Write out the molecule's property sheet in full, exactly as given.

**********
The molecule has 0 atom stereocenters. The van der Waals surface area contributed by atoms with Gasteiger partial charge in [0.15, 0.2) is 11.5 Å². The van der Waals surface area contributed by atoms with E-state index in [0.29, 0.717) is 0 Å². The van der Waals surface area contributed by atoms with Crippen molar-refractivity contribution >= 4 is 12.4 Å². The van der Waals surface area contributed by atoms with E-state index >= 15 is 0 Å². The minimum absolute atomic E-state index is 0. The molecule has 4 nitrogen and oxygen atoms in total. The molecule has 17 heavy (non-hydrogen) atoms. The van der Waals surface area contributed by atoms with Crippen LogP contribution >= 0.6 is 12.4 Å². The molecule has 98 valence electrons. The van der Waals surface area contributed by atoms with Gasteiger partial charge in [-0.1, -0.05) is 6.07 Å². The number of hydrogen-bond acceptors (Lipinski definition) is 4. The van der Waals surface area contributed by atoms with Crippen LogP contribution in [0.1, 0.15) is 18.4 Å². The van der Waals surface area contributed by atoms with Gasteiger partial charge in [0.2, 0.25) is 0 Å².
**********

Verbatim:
The molecule has 0 atom stereocenters. The van der Waals surface area contributed by atoms with Gasteiger partial charge in [0.15, 0.2) is 11.5 Å². The van der Waals surface area contributed by atoms with E-state index in [0.29, 0.717) is 0 Å². The van der Waals surface area contributed by atoms with Crippen molar-refractivity contribution >= 4 is 12.4 Å². The van der Waals surface area contributed by atoms with E-state index >= 15 is 0 Å². The minimum absolute atomic E-state index is 0. The molecule has 4 nitrogen and oxygen atoms in total. The molecule has 17 heavy (non-hydrogen) atoms. The van der Waals surface area contributed by atoms with Crippen LogP contribution >= 0.6 is 12.4 Å². The molecule has 98 valence electrons. The van der Waals surface area contributed by atoms with Gasteiger partial charge in [-0.1, -0.05) is 6.07 Å². The number of hydrogen-bond acceptors (Lipinski definition) is 4. The van der Waals surface area contributed by atoms with Crippen LogP contribution in [0.1, 0.15) is 18.4 Å². The van der Waals surface area contributed by atoms with Gasteiger partial charge in [0.2, 0.25) is 0 Å².